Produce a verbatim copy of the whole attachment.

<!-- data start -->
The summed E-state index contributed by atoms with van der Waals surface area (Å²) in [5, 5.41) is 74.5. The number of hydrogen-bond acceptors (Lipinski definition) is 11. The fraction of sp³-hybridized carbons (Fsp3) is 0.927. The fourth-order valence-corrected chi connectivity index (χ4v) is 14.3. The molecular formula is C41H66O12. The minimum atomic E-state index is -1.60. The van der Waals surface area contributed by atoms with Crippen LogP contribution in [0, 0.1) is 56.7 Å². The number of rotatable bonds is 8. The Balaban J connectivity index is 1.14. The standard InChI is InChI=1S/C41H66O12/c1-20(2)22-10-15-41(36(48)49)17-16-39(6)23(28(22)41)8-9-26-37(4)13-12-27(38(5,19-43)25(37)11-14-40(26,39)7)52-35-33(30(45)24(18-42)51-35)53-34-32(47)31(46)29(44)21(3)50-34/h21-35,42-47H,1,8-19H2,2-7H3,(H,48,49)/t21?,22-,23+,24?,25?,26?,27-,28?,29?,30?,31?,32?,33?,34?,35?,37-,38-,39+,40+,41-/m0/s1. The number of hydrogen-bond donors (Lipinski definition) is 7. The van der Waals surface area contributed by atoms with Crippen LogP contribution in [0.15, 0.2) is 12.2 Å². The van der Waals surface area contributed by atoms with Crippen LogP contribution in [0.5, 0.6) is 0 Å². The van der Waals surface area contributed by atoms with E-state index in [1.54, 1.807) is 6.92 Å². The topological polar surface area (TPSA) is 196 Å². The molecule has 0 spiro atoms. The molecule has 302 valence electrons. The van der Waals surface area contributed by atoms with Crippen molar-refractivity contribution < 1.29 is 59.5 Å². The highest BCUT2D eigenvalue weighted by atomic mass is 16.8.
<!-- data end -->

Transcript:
The summed E-state index contributed by atoms with van der Waals surface area (Å²) in [5, 5.41) is 74.5. The number of hydrogen-bond acceptors (Lipinski definition) is 11. The fraction of sp³-hybridized carbons (Fsp3) is 0.927. The fourth-order valence-corrected chi connectivity index (χ4v) is 14.3. The molecular formula is C41H66O12. The minimum atomic E-state index is -1.60. The van der Waals surface area contributed by atoms with Crippen LogP contribution in [0, 0.1) is 56.7 Å². The number of rotatable bonds is 8. The Balaban J connectivity index is 1.14. The standard InChI is InChI=1S/C41H66O12/c1-20(2)22-10-15-41(36(48)49)17-16-39(6)23(28(22)41)8-9-26-37(4)13-12-27(38(5,19-43)25(37)11-14-40(26,39)7)52-35-33(30(45)24(18-42)51-35)53-34-32(47)31(46)29(44)21(3)50-34/h21-35,42-47H,1,8-19H2,2-7H3,(H,48,49)/t21?,22-,23+,24?,25?,26?,27-,28?,29?,30?,31?,32?,33?,34?,35?,37-,38-,39+,40+,41-/m0/s1. The number of hydrogen-bond donors (Lipinski definition) is 7. The van der Waals surface area contributed by atoms with Crippen LogP contribution in [0.15, 0.2) is 12.2 Å². The van der Waals surface area contributed by atoms with Crippen LogP contribution in [0.5, 0.6) is 0 Å². The van der Waals surface area contributed by atoms with E-state index in [1.54, 1.807) is 6.92 Å². The topological polar surface area (TPSA) is 196 Å². The molecule has 0 spiro atoms. The molecule has 302 valence electrons. The van der Waals surface area contributed by atoms with Crippen molar-refractivity contribution < 1.29 is 59.5 Å². The highest BCUT2D eigenvalue weighted by atomic mass is 16.8.